I think one of the biggest things missing from country radio nowadays is depth. And when I say depth, I mean depth in terms of star power. Country radio always used to have established A-listers, as well as solid B-level artists who you could always depend on to give you solid singles. This was the case as recent as the 2000s even and one of those solid B-level artists you could always depend on was Josh Turner. His music would never blow you away lyrically and were kept pretty simple, but most importantly listeners could easily connect with it. His strong vocals and the always leaning traditional instrumentation combined with this really made him a fan favorite of traditional crowds. Unfortunately with the rise of bro country and now Nashville pop, Turner was one of the artists that got cast aside in favor of the new flavors of the month. It’s now been four years since his last new studio album and his upcoming sixth studio album has yet to be announced. The first single off of it, “Lay Low,” was released two years ago and barely cracked the top 30. Now he’s back with the unnamed album’s second single, “Hometown Girl.”
Just by looking at the title I had a bad feeling Turner compromised with his label MCA Nashville. After all we’ve seen the same thing happen to Gary Allan’s latest singles, which are also off an album that has yet to be announced. David Nail and his label had to push like crazy to make “Night’s On Fire” a hit so he could release his new album Fighter. Unfortunately my suspicions of “Hometown Girl” being a compromise are confirmed. But fortunately it isn’t to the point of you can’t identify Turner (unlike Eric Paslay’s “High Class”). The instrumentation and production are a mix of modern and the usual Turner sound. In other words, it’s a very safe pop country sound. The song is about a boy looking for a “pretty little homegrown, hometown girl.” That’s it. Even by Turner’s standards, this is pretty lightweight stuff. Sure it goes into more details about the girl he wants, but it’s nothing ground breaking. It’s kind of annoying how most of the details he wants out of the hometown girl revolve around looks, but it isn’t anything misogynistic. Turner’s vocals sound pretty good as always and is probably the most interesting aspect about the song.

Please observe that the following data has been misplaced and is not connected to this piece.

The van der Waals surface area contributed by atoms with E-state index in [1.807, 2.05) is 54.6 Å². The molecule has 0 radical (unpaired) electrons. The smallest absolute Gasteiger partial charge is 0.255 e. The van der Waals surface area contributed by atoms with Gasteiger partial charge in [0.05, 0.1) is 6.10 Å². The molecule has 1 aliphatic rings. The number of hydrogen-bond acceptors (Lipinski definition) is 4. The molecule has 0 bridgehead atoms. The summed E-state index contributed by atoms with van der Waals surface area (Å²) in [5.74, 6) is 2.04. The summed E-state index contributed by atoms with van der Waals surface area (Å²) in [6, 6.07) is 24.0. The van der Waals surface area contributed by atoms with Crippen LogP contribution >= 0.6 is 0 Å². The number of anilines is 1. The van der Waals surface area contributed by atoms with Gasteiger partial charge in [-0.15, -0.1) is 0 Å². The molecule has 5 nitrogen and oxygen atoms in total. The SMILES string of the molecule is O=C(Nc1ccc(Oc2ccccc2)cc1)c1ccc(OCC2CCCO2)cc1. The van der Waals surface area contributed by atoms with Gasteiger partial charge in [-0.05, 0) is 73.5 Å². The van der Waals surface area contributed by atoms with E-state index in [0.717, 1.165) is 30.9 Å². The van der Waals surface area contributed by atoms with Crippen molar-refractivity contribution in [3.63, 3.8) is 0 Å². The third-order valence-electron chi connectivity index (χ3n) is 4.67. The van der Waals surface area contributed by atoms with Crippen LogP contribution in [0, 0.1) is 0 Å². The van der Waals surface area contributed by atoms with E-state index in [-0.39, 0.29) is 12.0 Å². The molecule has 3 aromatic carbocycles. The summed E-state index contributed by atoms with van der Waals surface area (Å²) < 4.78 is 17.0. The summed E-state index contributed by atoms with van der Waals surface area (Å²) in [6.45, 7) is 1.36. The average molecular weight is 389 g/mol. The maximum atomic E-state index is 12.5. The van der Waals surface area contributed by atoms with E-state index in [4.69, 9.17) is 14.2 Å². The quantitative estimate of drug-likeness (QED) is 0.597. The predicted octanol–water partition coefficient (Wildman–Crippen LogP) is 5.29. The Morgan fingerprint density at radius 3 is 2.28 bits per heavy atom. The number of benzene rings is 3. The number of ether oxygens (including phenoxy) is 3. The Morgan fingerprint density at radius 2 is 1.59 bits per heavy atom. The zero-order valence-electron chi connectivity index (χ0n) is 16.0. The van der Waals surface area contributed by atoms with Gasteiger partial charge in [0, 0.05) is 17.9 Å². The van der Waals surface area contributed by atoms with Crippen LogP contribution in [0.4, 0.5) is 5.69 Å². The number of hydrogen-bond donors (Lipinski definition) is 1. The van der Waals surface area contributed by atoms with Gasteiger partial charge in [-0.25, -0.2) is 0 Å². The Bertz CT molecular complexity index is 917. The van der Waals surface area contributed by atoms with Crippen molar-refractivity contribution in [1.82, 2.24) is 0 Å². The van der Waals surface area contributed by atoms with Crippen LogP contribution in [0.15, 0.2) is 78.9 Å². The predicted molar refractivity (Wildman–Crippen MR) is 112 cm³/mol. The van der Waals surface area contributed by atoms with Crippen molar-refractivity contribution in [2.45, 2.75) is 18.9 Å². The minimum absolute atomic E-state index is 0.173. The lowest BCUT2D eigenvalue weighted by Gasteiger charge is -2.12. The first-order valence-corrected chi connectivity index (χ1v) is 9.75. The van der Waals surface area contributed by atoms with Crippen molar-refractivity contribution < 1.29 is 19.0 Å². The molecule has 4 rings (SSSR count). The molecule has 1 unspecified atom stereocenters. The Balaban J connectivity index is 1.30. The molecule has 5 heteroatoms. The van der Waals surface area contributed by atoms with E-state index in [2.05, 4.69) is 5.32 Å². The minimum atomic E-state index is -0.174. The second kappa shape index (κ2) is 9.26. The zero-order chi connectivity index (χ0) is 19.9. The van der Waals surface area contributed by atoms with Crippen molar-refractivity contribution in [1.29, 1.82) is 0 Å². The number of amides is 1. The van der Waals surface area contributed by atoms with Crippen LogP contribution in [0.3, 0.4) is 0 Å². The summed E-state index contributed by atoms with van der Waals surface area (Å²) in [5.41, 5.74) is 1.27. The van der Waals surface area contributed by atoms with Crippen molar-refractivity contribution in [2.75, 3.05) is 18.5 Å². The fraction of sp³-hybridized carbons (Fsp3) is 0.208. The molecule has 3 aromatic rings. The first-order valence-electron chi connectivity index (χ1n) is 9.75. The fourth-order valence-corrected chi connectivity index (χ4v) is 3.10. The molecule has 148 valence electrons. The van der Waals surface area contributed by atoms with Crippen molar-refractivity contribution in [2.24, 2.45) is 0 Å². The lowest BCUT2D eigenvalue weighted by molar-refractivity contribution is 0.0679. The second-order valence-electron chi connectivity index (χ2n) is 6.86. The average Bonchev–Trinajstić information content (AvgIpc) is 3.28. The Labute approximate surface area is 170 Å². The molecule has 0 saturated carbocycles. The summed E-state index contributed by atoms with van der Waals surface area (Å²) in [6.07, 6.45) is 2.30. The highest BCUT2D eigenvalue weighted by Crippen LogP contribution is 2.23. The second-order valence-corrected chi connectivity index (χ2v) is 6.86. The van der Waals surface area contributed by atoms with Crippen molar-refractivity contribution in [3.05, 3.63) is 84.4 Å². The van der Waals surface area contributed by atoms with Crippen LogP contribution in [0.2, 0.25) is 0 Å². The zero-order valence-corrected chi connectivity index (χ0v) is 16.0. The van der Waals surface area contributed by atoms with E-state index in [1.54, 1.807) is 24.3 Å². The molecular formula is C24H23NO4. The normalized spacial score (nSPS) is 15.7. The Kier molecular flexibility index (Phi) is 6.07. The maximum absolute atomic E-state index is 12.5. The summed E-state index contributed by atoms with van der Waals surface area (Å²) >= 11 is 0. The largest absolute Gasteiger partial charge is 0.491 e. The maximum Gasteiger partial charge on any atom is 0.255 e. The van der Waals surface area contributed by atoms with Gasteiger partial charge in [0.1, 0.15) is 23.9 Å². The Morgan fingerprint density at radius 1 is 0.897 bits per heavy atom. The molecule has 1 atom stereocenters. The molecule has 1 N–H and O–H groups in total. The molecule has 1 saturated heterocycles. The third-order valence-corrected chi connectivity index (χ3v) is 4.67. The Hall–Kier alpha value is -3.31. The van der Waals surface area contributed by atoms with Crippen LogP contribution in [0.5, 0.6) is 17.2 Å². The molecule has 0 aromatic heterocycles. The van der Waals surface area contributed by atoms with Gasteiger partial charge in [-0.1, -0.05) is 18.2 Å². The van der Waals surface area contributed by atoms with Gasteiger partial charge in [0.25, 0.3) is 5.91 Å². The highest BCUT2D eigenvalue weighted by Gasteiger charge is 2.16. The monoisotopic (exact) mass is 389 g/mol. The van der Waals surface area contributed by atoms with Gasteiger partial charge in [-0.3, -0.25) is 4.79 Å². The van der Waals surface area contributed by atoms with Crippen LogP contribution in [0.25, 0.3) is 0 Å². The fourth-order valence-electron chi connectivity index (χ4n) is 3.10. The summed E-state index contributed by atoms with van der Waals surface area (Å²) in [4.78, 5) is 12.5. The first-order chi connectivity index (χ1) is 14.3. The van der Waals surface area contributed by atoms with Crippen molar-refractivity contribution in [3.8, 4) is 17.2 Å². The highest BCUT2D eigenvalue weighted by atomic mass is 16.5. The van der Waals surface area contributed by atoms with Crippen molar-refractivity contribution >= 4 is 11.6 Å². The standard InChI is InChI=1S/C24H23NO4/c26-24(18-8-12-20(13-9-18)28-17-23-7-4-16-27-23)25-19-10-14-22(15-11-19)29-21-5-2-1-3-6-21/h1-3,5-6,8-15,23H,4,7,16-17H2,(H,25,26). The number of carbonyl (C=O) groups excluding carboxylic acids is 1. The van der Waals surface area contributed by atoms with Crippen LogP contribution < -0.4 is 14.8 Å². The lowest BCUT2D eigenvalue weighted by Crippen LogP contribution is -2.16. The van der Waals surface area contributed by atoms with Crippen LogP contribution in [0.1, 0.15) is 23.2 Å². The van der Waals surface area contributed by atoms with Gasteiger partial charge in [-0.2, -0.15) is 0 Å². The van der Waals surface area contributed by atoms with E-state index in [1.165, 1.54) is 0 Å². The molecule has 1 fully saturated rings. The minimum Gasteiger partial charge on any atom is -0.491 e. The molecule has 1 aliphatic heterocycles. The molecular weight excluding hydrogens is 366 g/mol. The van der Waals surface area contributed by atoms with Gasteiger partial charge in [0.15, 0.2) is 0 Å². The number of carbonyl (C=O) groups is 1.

“Hometown Girl” is definitely not amongst Turner’s best singles. It’s nowhere close to great, but it isn’t terrible either. It’s just a boring, almost barebones song that plays it safe in all aspects. MCA Nashville will push the hell out of this song to make it a hit and at the rate it’s been rising on the airplay charts recently, it appears it should do better than the previous single “Lay Low” (which is a shame). It’s hard not to be disappointed about this song if you’re a Turner fan, but at the same time this is the (stupid) game he has to play if he wants to release his album. Hopefully it’s enough to appease his label and the album is a home run because I probably won’t remember “Hometown Girl” when looking back on the career of Josh Turner.
Written by Marc Beeson and Daniel Tashian